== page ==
‘Ban Conversion Therapy Kentucky’ executive director to receive Advocate of the Year Award in June

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Since 2016, Tanner has worked incredibly hard to pass legislation to ban conversion therapy in Kentucky. Though in grad school AND working, he tirelessly devotes any extra time on BCTK. This year he went above and beyond, with the help of the board and volunteers, BCTK got record breaking co-sponsors and had a bill in the KY House AND Senate. Through his work with Ban Conversion Therapy KY, Tanner has have a voice to those who have suffered the abuse of conversion therapy. He is working to end these practices to protect the LGBTQ youth now and the future generations to come. He has been a fearless leader to BCTK and it has been a true honor to work alongside him. This year he was selected for an internship in D.C. with the Trevor Project helping even more of the LGBTQ community. I truly can’t think of anyone who deserves an award more than Tanner.

Tanner Mobley

For me the word queer is liberating. Growing up in Southern Indiana, where there was minimal support for LGBTQ people, I didn’t know what supportive LGBTQ spaces looked like.

Moving to Louisville, Kentucky, I started coming into my queer identity and learning how my other identities influence the way I exist in various spaces. For myself, the queer community has given me purpose.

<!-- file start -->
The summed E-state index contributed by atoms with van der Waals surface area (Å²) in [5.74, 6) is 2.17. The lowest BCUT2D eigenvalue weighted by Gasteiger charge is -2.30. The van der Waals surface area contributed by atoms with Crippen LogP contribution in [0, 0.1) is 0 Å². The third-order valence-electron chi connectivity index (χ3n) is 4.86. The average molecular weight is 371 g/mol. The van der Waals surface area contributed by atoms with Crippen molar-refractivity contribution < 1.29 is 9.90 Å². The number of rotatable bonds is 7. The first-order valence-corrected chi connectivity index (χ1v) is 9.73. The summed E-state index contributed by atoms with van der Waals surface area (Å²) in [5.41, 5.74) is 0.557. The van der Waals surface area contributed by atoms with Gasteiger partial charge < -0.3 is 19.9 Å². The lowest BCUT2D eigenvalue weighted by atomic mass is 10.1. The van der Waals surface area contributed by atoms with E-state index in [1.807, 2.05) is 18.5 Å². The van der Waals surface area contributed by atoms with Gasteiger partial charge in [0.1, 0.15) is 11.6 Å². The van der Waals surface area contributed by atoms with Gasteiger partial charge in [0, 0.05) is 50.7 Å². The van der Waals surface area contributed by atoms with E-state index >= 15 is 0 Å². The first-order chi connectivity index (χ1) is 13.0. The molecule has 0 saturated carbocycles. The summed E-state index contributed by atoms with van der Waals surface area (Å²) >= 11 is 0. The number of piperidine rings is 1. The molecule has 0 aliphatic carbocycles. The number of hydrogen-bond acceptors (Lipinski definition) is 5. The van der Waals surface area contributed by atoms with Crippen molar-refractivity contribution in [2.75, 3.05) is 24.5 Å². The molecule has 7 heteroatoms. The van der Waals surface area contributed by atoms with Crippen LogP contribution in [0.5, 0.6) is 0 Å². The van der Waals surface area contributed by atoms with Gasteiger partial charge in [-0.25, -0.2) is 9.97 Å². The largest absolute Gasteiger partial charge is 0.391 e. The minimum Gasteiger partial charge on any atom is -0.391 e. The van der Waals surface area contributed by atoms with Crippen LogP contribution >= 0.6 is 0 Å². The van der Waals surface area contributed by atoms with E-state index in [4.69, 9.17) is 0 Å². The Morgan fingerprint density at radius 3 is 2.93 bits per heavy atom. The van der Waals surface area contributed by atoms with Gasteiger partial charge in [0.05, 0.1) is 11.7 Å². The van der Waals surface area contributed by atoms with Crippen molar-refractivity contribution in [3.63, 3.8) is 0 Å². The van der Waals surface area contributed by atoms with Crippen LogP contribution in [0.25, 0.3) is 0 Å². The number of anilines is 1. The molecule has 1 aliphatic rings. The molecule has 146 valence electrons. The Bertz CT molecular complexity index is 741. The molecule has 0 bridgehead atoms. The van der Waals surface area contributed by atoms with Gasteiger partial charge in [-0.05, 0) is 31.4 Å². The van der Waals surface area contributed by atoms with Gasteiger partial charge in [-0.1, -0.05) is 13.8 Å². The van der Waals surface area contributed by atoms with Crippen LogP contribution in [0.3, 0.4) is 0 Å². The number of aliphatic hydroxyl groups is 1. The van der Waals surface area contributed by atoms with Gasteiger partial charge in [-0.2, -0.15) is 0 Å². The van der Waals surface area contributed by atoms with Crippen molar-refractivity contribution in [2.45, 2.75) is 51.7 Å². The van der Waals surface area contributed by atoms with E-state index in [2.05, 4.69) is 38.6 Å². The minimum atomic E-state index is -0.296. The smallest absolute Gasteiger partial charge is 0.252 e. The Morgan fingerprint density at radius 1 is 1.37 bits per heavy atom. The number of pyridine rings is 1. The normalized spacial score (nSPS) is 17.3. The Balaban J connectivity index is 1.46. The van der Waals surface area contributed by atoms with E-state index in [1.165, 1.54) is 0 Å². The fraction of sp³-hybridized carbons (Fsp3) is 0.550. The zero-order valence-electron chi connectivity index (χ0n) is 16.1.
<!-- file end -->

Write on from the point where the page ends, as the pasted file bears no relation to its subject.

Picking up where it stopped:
Being involved in activism and fighting for the queer community is a passion of mine.

I am heading a project to make conversion therapy illegal for minors in Kentucky. Hearing the horror stories from survivors of conversion therapy, we wanted to take action to show queer kids that someone is fighting for them. No one should have to experience this torture and should be able to be happy and celebrate who they are.

Though we have made significant strides as a community in the United States– our fight is far from over. In addition to the work we have ahead of us as a country, we as community have so much work to do.

I believe that Queer people and all people will never truly experience liberation until we as a community actively address the oppression that still exists in queer spaces.

We will not truly be a community until we fully support queer folks who are black and brown, undocumented queer folks, our queer folks with disabilities, queer folks of all body types, as well as many other identities that intersect with queerness.

I am excited for the progress that will come with future generations — it seems that today’s youth are more caring and unapologetic in their queer identities than ever before.

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